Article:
“SKIN-ITCHING, CROTCH-SNIFFING, CLOT-BLEEDING, PEELING-ARSED WITCH!”
Naida had her hands over her ears but was both appalled and in awe of Sybaris’s cursing. She’d never seen the lamia that angry.
“These are all delaying tactics, Syb,” Asteri said quietly. “Obviously this sorcerer has been doing what she can until she’s in full flood.”
“Or his circle is in full flood,” Kurama said. “You’ve been thinking this antagonist is a woman all along because of the magic but in the Floating Lands a man can be a sorcerer if he has a Bleeding Circle.”
Syb and Asteri both stared at her, then at each other. Asteri shrugged – an impressive sight with five sets of interlocking shoulders – and looked away. “She’s right,” he said.
“Or,” Naida said. “Isn’t human at all, though I can’t think why an ushera would want to meddle with humans and their power games. I couldn’t understand why Yal was so mean to me and we’re both the same kind.”
The haboob outside was loud enough that they could hear the howl of the wind and then the gradual muffling as the lamp was buried in the sand. “Of course,” Kurama said with disgust. “The wind isn’t going to scour things clean, but bury us.”
“This opponent of ours can just waste strength burying us here because we needed to rest anyway, after someone—“ Syb smiled at Asteri with her fangs folded down for a moment, almost too fast to see “—used up so much energy to break out of the last delaying spell…”
“To good effect,” Kurama said, tartly. “Bodhi would say ‘We cannot change the past. Accept it and move on.”
Sybaris looked down at the fox and Asteri started laughing. “Kurama either one of us could snuff you up a nostril without blinking and you still just say things like this?”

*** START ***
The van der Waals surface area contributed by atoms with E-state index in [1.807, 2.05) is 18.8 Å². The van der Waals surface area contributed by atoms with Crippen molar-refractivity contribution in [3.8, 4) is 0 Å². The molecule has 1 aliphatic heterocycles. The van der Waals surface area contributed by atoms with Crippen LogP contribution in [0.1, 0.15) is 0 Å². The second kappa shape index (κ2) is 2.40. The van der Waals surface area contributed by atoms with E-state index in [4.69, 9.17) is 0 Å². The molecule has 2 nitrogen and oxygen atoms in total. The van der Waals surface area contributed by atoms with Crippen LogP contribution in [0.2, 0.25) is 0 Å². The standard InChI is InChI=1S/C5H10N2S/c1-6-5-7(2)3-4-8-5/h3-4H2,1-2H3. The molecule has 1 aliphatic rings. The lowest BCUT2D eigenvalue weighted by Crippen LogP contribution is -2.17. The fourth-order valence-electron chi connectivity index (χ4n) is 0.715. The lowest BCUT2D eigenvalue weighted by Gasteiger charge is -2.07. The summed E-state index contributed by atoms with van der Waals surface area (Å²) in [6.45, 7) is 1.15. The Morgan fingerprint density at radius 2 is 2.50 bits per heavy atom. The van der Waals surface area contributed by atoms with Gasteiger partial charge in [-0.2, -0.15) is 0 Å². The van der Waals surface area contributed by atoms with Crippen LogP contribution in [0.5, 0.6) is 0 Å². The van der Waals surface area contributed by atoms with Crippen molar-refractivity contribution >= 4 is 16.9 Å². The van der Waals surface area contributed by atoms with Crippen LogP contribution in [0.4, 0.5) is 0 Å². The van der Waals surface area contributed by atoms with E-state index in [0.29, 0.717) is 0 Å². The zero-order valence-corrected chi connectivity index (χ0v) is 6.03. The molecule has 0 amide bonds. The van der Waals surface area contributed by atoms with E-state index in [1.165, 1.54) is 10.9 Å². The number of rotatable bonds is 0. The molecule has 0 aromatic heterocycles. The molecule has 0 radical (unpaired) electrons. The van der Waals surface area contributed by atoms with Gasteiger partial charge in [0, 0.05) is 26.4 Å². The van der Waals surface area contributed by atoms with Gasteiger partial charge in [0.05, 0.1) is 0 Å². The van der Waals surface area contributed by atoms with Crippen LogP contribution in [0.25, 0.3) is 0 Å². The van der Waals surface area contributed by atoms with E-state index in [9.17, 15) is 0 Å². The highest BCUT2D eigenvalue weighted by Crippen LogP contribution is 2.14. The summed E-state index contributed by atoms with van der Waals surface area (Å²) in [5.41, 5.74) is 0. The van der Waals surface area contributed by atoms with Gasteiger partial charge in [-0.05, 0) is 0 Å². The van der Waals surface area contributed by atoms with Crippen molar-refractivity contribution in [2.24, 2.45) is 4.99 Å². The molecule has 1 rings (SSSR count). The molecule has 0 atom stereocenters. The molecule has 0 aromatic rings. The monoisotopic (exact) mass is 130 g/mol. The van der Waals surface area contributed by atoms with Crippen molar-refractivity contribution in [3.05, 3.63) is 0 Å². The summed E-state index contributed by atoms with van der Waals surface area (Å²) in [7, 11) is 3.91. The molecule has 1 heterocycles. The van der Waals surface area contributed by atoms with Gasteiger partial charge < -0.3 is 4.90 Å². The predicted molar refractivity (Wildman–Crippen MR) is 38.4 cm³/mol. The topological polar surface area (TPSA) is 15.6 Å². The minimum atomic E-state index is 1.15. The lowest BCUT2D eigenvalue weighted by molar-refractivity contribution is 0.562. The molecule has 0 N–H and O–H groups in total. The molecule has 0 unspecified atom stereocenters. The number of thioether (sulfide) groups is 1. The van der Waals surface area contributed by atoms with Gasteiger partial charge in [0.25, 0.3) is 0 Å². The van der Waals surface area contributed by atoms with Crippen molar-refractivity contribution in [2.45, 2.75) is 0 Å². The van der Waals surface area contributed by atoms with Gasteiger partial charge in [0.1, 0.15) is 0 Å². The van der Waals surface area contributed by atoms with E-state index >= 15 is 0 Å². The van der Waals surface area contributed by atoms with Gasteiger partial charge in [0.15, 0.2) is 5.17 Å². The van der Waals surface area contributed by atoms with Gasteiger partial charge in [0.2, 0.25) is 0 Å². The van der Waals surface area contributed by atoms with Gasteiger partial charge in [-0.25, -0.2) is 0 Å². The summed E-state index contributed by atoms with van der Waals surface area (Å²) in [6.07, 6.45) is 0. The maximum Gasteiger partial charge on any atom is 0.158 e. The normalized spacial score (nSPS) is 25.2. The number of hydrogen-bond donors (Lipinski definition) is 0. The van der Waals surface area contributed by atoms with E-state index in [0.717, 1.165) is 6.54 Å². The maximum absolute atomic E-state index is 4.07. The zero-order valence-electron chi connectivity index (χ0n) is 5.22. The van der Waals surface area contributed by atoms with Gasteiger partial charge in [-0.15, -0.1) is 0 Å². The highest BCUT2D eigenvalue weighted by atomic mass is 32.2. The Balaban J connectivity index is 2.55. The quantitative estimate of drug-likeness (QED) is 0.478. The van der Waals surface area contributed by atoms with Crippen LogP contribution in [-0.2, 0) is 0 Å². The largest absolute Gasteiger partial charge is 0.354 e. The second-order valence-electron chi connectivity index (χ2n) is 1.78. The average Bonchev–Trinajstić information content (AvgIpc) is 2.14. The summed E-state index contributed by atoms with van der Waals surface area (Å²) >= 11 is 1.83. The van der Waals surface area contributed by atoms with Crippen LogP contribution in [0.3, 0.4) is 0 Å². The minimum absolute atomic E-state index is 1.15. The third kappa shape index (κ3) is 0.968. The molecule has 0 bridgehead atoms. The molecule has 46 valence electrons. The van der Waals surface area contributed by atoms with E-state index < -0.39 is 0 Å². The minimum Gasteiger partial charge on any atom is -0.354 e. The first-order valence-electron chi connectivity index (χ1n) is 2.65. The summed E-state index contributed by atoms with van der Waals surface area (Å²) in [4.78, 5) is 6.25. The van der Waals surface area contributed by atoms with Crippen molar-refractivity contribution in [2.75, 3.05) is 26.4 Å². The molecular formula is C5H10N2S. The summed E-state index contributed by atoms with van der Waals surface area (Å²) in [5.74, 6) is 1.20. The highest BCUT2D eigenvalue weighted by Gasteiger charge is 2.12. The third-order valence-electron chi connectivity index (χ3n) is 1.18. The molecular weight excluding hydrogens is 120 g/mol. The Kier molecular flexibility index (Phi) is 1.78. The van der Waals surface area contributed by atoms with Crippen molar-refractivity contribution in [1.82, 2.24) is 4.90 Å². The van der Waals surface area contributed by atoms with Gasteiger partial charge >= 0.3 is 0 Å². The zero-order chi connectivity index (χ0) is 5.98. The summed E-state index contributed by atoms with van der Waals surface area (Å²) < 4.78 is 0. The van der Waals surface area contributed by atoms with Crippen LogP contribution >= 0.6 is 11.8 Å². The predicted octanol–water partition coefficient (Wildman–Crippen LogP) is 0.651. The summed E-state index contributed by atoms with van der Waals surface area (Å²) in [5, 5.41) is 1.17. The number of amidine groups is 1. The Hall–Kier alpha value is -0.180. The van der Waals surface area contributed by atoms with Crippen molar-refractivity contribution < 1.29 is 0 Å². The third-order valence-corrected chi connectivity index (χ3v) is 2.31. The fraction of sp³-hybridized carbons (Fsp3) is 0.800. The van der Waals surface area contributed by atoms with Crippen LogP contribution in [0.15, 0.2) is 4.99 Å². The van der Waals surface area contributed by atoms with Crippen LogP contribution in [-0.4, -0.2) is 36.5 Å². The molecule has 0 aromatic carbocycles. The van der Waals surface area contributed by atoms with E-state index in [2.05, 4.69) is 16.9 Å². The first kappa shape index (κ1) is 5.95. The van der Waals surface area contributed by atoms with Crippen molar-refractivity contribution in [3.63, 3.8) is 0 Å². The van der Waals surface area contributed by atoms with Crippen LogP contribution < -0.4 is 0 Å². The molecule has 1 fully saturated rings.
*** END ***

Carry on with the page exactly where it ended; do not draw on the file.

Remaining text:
“Yes. It’s what I do.” She yipped and settled onto Naida’s lap where she’d sat down on one of Sybaris’s massive cushions. “Has anyone thought about dinner?”
Kyan dumped another carefully horded blood-jar over his head, sitting in a puddle in the middle of his courtyard, his fearful tears clearing tracks down his face. She CAN’T come back, it will expose me and everyone will want me dead or exiled and my loves my circle my family will be broken apart and they will all blame me and it was because I wanted power and that voice that whispered to me about glory and freedom and THE voice that’s become so loud I can hardly hear myself think… If I were exiled I’d be free. Freedom… to do what I want. To go back to the sun to cleanse myself in Her fires… what am I thinking? This isn’t human. This isn’t me. Amun help me.
Jahi rubbed his wife’s back as she wept, rocking around her pregnancy. “Love, it’s all right. The baby is safe. You can feel her kicking so she’s fine.”
“It’s HIM,” she snapped. “He’s pouring dreams into my head to terrify me into making a mistake.”
“Perhaps you should let HIM go?” Jahi tried to make it a mild question but she threw a horrified glare at him.
“If I let HIM go then HE’s free to do what HE wants on the surface of the earth! Goddess, no! I have to figure out how to imprison HIM forever. HE keeps… ah… HE might have been the cause of the island blowing up… and the other volcanoes around the earth, trying to make me free HIM.”
“I love you. You did the best you could with what you had.”
“Love,” she sobbed. “I’m so tired and the Goddess just hasn’t answered my prayers for help. I couldn’t even stop someone else from calling a roc, to take our child…”
“Hold on. I feel that things are going to be fixed soon.” He tapped his staff of office on the tiles, lightly. “I’ll hold you and our daughter is coming home, we saw. Things are going to be all right.”
“I hope so.” The Candace curled around herself and rocked. “I can’t see it right now and I can’t sleep and I’m so tired.”
“Let me hold you my wife.”
“Thank you, my husband.”